Jalen Carter seems determined to prove that he’s still Georgia’s best defender

Georgia DI Jalen Carter might have been the best player on 2021’s historic defense. Carter seems ready to be even better in 2022.

The Georgia Bulldogs’ 2021 defense was historically great, and that reflected in Georgia’s draft status on that side of the ball in 2022. Edge-rusher Travon Walker went first overall to the Jaguars. DI Jordan Davis went to the Eagles with the 13th pick, linebacker Quay Walker went to the Packers 22nd overall, DI Devonte Wyatt also went to Green Bay, this time with the 28th pick, and safety Lewis Cine finished out the first round, going to the Vikings with the 32nd pick.

Five defensive players from one school in one first round? That’s the most ever. Linebackers Nakobe Dean (Eagles) and Channing Tindall (Dolphins) each went in the third round, so if you want to know how great that defense was, and those players were… there’s your answer.

Still, when you ask people familiar with Georgia’s defense, many will tell you that the best player on that defense in 2021 is still on the Bulldogs’ roster. That would be DI Jalen Carter, who’s eligible for the 2023 draft. Last season, Carter totaled four sacks, six quarterback hits, and 24 quarterback hurries. But as we have detailed, you can’t analyze Georgia’s defenders based on pressure numbers; you’ll miss the forest for the trees. You have to watch the tape, and in Georgia’s 2022 opener against the Oregon Ducks on Saturday afternoon, Carter already looked in playoff form. On this tackle for loss, Carter (No. 88) took Oregon’s Malaesala Aumavae-Laulu — all six-foot-6 and 330 pounds of him — and threw him aside like the proverbial sack of potatoes.

The six-foot-3,m 310-pound Carter had a knack for plays like this last season. Here, Georgia Tech’s right tackle tried to keep up with Carter on the edge, and one simple swipe move later, it was all over.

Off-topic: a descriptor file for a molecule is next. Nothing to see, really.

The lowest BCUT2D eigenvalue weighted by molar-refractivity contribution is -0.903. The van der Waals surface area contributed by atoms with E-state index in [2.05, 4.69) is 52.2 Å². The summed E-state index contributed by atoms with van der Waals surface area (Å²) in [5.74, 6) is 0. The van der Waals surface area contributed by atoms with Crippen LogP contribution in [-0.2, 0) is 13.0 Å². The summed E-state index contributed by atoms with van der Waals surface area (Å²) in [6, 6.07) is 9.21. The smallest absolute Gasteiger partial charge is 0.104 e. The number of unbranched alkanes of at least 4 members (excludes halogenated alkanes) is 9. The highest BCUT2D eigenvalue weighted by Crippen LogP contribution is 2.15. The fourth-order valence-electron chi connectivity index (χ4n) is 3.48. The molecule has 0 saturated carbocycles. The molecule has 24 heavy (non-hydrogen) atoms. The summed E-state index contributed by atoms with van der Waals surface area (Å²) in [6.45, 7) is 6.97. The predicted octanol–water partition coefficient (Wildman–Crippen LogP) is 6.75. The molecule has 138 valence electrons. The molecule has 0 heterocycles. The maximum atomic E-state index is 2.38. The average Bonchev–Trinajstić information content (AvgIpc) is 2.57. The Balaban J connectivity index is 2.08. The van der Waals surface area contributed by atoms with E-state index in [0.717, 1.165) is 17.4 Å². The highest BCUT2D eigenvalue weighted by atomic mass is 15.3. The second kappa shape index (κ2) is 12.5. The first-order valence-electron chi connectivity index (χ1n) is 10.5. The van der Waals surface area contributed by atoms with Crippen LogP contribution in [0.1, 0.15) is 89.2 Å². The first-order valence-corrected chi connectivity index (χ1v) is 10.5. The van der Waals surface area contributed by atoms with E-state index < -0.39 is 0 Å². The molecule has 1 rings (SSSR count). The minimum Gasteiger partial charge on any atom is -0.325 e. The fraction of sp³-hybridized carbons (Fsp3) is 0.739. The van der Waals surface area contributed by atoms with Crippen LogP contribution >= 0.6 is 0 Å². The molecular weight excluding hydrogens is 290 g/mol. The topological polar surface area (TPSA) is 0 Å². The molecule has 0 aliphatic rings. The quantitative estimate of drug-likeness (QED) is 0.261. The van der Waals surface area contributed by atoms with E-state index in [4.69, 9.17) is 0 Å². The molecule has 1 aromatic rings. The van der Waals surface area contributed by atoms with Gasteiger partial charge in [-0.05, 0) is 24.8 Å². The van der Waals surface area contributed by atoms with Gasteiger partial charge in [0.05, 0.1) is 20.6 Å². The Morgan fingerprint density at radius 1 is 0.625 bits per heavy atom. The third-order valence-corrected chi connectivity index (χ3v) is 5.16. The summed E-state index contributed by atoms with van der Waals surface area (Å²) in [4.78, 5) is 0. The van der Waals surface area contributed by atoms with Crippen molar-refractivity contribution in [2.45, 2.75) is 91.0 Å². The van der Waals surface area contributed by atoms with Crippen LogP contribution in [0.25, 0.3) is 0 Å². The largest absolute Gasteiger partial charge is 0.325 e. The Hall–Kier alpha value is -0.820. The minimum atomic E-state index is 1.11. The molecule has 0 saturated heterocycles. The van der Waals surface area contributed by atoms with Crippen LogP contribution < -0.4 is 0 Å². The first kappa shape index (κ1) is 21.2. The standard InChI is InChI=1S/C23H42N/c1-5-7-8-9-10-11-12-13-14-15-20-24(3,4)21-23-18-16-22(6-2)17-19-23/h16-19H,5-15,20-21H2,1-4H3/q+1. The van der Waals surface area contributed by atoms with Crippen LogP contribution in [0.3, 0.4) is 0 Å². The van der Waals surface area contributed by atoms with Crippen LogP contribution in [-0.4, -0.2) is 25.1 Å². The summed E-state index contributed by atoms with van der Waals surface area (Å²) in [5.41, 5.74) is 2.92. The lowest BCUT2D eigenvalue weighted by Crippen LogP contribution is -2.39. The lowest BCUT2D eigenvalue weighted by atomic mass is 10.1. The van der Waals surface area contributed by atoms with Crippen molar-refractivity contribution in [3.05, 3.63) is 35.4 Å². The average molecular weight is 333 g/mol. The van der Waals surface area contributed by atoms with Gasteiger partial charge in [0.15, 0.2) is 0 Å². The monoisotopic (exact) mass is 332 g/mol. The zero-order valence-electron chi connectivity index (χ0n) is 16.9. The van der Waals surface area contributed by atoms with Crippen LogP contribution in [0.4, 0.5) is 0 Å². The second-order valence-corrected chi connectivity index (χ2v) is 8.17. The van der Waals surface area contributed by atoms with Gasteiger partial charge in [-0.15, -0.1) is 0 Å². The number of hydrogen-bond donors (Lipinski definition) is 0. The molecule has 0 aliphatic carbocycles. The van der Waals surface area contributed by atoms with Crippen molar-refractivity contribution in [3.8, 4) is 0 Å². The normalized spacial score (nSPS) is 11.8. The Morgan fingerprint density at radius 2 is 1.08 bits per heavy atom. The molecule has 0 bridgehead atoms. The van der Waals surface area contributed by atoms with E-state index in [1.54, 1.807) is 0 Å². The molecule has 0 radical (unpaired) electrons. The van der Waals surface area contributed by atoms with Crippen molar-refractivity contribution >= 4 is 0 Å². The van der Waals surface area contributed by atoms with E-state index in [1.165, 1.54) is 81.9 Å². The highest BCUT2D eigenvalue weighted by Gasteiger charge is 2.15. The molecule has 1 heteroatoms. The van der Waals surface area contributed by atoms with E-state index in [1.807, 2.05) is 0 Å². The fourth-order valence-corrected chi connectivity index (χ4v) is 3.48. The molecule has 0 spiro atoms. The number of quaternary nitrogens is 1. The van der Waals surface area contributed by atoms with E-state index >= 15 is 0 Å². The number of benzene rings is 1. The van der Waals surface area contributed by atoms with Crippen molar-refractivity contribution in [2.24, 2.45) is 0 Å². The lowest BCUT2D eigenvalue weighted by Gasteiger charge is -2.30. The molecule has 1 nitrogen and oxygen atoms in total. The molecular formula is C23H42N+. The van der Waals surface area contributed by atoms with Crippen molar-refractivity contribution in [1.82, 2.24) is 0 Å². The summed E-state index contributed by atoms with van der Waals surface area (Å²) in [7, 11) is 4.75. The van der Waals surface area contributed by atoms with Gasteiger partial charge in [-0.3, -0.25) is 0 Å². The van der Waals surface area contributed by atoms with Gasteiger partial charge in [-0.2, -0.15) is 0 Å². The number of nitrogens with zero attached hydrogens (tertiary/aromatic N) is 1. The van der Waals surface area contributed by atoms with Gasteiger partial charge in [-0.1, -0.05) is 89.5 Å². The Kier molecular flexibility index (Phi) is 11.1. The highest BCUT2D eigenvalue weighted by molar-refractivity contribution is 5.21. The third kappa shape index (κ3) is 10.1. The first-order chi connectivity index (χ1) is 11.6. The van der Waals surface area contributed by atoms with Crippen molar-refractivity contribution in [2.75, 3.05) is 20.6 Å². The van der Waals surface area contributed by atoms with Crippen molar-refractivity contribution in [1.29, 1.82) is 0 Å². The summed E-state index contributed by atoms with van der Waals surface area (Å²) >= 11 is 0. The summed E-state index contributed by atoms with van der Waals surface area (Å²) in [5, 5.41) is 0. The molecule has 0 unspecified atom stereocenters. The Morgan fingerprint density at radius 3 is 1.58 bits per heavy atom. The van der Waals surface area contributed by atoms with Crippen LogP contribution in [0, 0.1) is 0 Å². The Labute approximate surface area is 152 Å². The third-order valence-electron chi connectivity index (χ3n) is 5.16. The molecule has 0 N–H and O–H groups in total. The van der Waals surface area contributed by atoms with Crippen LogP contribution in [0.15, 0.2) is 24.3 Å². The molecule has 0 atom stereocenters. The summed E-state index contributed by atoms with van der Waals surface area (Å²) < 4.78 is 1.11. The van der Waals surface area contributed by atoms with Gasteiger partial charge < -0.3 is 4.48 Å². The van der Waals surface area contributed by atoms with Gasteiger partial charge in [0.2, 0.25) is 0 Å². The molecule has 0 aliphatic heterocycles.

And on this play against Kentucky… well, I’m not sure how the right guard was supposed to deal with Carter’s ungodly combination of quickness across the blocker’s face and speed to the pocket, but it wasn’t this.

And if you’re going to run a simple slide against Carter, as UAB did here, you’re basically bringing a spork to a gunfight.

We’ll get a lot more into Carter’s pass-rushing abilities as time goes on — he seems like a lead-pipe top-three pick if this keeps up, and I had him going second overall to the Texans in my most recent mock draft, behind only Alabama EDGE Will Anderson Jr. to the Falcons first overall. This is just a reminder to Georgia’s opponents that unless you get off the ball very quickly, and you bring all kinds of help to deal with him, Jalen Carter is going to ruin your offense.

2023 NFL mock draft: First-round projections based on the 2022 preseason

A mock draft before the 2022 NFL regular season begins? Yes, because scouting is a year-round endeavor. Here’s how the first round might look next year.